SANTIAGO, April 9 - A looming trade war between the United States and China will fuel near-term volatility for copper prices, but strong demand and tight supply for the metal will bolster long-term market fundamentals, the head of Anglo-American's copper division said in an interview.
The price of the red metal has fluctuated along with other financial commodities in recent weeks as tit-for-tat tariff threats between the world's two largest economies have rattled markets.
"We could have a bit of volatility on prices. But it's not massive," said Hennie Faul, Anglo American's chief executive officer for copper. "It's not going to impact supply or demand."
Declining ore grades at existing mines and a lack of recent investment have crimped supply even as demand is expected to grow, Faul said.
Some analysts are more cautious, noting that the copper imbalance is ebbing, and that the spike in demand from electric vehicle revolution may be less than anticipated, at least over the next few years.
"It`s not exponential," Faul said. "It just underpins even more the fundamentals of copper as a world commodity."
The favorable outlook, he said, lent itself to productivity improvements and potential expansion at Anglo-American`s main copper interests in Chile: Los Bronces and Collahuasi. Both are among the worlds top copper deposits.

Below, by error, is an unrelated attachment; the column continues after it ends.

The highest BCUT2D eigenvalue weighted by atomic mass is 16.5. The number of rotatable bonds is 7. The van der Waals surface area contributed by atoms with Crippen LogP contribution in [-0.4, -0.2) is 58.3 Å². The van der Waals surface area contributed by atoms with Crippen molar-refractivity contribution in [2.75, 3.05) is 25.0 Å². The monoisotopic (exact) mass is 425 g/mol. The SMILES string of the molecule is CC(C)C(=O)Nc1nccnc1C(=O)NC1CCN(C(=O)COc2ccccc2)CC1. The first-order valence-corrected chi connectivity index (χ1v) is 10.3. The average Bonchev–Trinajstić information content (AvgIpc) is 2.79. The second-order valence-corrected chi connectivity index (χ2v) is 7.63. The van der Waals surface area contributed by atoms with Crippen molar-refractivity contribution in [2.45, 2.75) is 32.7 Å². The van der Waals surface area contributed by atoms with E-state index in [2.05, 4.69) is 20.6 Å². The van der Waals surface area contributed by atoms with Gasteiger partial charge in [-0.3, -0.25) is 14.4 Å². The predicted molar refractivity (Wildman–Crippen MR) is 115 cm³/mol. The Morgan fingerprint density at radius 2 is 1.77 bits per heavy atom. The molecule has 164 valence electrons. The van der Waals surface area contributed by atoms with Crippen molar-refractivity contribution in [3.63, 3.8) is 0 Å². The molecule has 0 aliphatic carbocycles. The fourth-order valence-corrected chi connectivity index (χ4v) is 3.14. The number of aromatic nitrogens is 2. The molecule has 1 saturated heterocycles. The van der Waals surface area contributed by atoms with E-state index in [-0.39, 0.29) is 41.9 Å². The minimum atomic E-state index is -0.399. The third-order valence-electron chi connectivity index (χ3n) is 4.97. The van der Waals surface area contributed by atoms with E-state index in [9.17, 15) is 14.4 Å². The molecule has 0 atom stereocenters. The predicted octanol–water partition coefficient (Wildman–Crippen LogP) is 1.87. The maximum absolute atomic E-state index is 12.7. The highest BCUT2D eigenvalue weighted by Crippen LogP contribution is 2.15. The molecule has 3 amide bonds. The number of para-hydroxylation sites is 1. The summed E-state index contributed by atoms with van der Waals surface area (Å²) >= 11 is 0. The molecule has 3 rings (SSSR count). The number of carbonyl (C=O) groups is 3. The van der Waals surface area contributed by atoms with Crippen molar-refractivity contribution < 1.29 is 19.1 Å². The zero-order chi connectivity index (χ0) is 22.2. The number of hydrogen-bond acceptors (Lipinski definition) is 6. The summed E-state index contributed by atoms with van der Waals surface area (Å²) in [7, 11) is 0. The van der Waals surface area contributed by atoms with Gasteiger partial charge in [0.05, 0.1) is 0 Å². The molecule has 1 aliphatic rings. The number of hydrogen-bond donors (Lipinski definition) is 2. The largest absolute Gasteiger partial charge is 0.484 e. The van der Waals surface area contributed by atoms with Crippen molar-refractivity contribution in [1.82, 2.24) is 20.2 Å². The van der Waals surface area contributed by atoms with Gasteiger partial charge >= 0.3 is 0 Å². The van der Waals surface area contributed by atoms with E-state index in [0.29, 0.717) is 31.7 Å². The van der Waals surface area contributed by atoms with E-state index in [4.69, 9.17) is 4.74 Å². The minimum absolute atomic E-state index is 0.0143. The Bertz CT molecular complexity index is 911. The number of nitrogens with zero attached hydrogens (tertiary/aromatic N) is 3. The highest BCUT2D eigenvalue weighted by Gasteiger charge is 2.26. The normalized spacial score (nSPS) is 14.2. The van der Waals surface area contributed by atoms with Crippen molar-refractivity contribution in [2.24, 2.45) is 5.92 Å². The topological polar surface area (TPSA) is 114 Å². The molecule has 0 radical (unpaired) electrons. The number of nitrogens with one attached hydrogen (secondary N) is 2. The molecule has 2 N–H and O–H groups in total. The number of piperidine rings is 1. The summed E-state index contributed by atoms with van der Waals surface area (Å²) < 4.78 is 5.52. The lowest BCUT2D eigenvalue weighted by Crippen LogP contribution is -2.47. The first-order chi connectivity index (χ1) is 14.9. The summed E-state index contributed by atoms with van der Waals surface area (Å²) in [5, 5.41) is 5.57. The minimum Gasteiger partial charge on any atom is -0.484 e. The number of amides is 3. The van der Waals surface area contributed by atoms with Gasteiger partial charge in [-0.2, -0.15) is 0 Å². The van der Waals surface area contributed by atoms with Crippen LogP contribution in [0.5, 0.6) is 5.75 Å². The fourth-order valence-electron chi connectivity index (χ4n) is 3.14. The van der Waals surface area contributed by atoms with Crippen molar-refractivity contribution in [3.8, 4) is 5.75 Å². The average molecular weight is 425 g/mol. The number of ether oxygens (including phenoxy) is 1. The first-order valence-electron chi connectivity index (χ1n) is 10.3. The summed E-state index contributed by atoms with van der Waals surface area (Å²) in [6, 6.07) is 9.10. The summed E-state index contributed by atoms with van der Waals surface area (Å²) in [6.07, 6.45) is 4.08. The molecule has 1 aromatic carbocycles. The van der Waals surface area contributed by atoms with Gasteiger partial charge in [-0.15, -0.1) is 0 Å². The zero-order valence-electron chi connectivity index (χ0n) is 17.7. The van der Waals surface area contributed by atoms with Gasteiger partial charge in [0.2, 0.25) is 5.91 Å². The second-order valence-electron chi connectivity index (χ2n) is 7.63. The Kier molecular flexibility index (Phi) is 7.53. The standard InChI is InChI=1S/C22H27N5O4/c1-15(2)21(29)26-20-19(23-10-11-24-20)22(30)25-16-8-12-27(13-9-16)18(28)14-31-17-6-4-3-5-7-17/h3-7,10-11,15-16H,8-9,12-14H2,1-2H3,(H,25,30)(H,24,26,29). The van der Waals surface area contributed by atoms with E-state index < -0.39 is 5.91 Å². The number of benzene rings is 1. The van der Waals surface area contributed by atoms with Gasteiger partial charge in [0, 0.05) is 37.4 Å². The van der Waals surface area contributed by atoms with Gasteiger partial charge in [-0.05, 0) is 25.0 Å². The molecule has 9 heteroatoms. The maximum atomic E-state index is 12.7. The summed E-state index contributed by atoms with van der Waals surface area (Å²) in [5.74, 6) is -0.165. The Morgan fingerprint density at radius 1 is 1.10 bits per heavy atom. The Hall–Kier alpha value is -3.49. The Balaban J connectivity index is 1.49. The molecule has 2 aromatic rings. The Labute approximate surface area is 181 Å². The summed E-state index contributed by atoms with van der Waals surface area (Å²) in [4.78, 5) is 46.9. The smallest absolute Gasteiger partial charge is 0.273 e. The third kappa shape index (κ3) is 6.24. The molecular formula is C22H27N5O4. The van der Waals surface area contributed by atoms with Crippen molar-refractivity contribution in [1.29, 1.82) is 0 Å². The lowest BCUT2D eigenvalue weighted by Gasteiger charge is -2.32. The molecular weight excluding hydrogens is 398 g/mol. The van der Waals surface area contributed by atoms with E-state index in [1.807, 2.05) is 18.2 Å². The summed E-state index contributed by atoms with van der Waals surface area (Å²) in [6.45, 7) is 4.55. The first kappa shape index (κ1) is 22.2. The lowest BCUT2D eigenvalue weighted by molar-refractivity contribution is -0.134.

At the company`s Collahuasi mine in parched northern Chile, a joint venture with Glencore, Faul said the company would soon "sit with the other shareholders and look at ways to expand," but that it would first need to address long-standing issues with water supply.
"The first aim is to look at where we can use technology to minimize the use of water, and Collahuasi is doing those studies," Faul said.
At Los Bronces, Anglo-American`s flagship deposit on the outskirts of Chile`s capital of Santiago, Faul said the company had successfully dealt with water and labor issues that have plagued the mine.
"We`re looking, in terms of the life of the mine, to really mitigate and take Los Bronces further down the cost curve, through productivity," he said.
The mine abuts state-run miner Codelco`s Andina deposit, and Faul said the two companies were always seeking synergies.
"There`s no intention by us to take over...it`s more about being good neighbors," he said.
In Peru, Faul said Anglo-American`s Quellaveco project should see a business decision in the second half of 2018.
"Of all the projects that we have in copper, Quellaveco is the one that has got the government support, it has all the permits, it has the community support. We`ve taken it to the final stages of completion," he said.
Faul said the firm would remain focused on developing its existing assets, adding that though Anglo-American was still exploring elsewhere, "we haven`t found anything yet."
(Reporting by Fabian Cambero and Dave Sherwood, editing by Amran Abocar and David Gregorio)